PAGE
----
Pioneer's BPD-HD1 reminded me of a high-end CD player. But it had a collection of very low-tech lights on the front that definitely detracted from its overall appearance.

Meanwhile, the players over at the HD DVD exhibit were no more impressive than their Blu-ray counterparts.

The worst of the HD DVD bunch was RCA's prototype, a huge, bulky monstrosity of a device that looked like it should have had "Betamax" imprinted on it somewhere.

A little better was the prototype player from HD DVD backer Toshiba. It was bigger than I would've liked, and had some pretty unimpressive looking buttons behind a flip down door on the front, but at least it had one somewhat modern feature: two USB ports.

Hewlett-Packard also had an offering in the HD DVD camp, a digital entertainment center that reminded me a lot of an old dual cassette player I had when I was in college in the early 1990s. Its sole design nod to the 21st century was its pleasant blue-backlit power button.

And LG had an HD DVD player that had exactly the same design as its Blu-ray offering.

In the end, the experience of looking at both the Blu-ray and HD DVD offerings can best be described as unsettling. There's been so much hype in recent months about the two formats because of what they offer from a technological standpoint.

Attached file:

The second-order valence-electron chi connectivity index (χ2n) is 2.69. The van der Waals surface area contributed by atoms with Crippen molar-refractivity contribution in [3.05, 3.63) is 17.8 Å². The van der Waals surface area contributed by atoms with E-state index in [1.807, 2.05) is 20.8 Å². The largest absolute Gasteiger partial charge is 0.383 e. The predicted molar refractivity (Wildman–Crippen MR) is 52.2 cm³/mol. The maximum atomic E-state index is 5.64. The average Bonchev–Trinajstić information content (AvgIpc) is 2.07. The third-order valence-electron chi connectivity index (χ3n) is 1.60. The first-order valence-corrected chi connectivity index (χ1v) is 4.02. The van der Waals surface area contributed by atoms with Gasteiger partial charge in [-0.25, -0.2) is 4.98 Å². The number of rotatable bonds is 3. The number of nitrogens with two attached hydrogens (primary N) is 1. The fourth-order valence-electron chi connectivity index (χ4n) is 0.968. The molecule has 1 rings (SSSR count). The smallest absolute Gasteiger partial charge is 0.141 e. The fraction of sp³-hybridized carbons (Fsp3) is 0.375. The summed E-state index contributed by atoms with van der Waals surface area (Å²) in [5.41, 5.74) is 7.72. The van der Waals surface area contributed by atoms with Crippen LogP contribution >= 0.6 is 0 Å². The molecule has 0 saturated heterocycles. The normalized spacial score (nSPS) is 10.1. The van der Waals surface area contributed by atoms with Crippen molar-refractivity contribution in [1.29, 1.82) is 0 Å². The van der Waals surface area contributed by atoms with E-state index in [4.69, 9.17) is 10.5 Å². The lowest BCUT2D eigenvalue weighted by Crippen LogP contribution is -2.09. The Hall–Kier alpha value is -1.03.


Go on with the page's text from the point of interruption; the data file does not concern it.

Blu-ray promises discs with 50 gigabytes of storage, which means nine hours of high-definition storage or 23 hours of standard-definition storage. It also offers bit rates of 48mbps, stunning compared with standard DVD bit rates, which weigh in at just 10mbps. For its part, HD DVD will offer up to 45GBs of storage and up to 12 hours of HD playback.


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They aren't that bad
Am I the only one who thinks that these players don't look all that bad? I rather like the older looking designs. The offerings from Panasonic and Mitsubishi remind me of the old RCA SelectaVision CED players that were competing with video tape and laserdisc formats early on.
Posted by ddesy (4336 comments )
Reply Link Flag
by looks only...
i don't feel either way about sony as a label (i just don't buy their disk players), but i think their bd machine looks pretty impressive. that's if we're talking about these things as if they were empty boxes. But Daniel Terdiman does sound like he came to cnet straight from E!channel. No offense, buddy.
Posted by whatbegemot (1 comment )
Link Flag
What are you expecting?
I would like them to be a little more modern or cutting-edge in design as well, but they're first generation and, as far as we can tell, the stereo-component-boxy look is what people buy.
Posted by jamie.p.walsh (288 comments )
Reply Link Flag
so what?
How can an article spend so much time devoted to something as trivial as what these things look like, and virtually nothing on how well they *work*??